All the fanfare surrounding the opening of the Sally Hemings exhibit at the Thomas Jefferson Monticello estate in Virginia last week finally gives recognition to the slave woman who was the mother of four surviving children by Jefferson.
About the same time members of Congress were conferring on a bill to keep immigrant families together who had been detained at the border, the Rev. Al Sharpton, along with several civil rights leaders, were voicing their objection to the children being separated from their parents.
In the annals of the Civil Rights Movement, there is a photo of eight stalwarts in the Southern Christian Leadership Conference, including Dr. Martin Luther King Jr., Andrew Young, James Bevel and Hosea Williams. Only one of them is a woman—Dorothy Cotton.
In the world of jazz, harpist Dorothy Ashby had a unique and singular presence.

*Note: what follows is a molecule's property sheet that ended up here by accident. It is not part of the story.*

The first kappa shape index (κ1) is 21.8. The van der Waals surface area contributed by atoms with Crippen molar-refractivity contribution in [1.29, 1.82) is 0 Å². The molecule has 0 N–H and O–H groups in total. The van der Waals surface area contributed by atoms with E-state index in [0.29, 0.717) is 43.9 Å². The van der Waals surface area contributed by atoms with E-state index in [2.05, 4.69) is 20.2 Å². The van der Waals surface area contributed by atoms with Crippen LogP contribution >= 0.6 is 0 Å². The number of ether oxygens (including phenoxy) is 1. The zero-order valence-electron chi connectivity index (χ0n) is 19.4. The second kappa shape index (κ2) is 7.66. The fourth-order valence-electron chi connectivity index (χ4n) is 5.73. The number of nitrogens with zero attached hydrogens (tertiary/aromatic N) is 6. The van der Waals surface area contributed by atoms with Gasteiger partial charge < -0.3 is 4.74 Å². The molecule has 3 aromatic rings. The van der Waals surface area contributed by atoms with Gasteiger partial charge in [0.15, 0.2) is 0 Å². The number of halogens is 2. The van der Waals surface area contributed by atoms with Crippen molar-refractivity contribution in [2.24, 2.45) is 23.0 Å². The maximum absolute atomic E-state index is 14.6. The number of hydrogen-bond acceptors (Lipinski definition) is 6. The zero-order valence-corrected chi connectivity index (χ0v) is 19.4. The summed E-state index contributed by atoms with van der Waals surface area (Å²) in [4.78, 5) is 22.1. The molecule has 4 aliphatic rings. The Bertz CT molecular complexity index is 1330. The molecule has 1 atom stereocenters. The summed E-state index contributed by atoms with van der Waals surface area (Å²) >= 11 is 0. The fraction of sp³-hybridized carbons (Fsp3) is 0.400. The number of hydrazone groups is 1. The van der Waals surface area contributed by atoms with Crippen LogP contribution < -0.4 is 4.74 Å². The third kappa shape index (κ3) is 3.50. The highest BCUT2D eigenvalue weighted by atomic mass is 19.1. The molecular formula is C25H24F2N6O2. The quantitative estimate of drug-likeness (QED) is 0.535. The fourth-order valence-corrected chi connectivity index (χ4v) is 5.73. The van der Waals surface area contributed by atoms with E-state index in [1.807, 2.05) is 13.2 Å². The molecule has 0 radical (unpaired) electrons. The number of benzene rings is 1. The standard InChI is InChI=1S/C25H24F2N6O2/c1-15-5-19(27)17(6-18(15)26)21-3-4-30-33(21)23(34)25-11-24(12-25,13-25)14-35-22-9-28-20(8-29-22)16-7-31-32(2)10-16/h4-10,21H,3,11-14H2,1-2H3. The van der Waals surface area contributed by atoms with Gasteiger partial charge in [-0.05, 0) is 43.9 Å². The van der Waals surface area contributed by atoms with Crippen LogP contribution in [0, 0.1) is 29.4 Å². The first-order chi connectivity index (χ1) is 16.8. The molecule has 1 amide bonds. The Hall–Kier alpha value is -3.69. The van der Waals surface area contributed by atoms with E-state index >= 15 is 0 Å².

The on and off again meeting between North Korean leader Kim Jong-un and President Trump finally happened Tuesday in Singapore, although little is known about what transpired beyond their cordial exchanges after a five-hour session.
A coterie of African-American revolutionaries and civil rights activists were recipients of the wise counseling of attorney Lewis Myers Jr., including the Rev. Jesse Jackson Jr., Assata Shakur and his good friend, Min. Louis Farrakhan.
No gallery or collection of African-American artists is complete without one from Charles Wilbert White.
“L’etat, c’est moi!” (“I am the state!”) is an expression widely attributed to Louis XIV and his long monarchical rule in France, but to some extent, it can be applied to Trump as he moves autocratically in his absolute political authority.
Described by some as a “one-woman legal aid society,” Dovey Johnson Roundtree shattered several color and gender barriers in her long and productive career.
From what I can gather, Rosie Lee Tompkins, the extraordinary quilt maker, was not that interested in the spotlight, preferring a more reclusive life to do her work.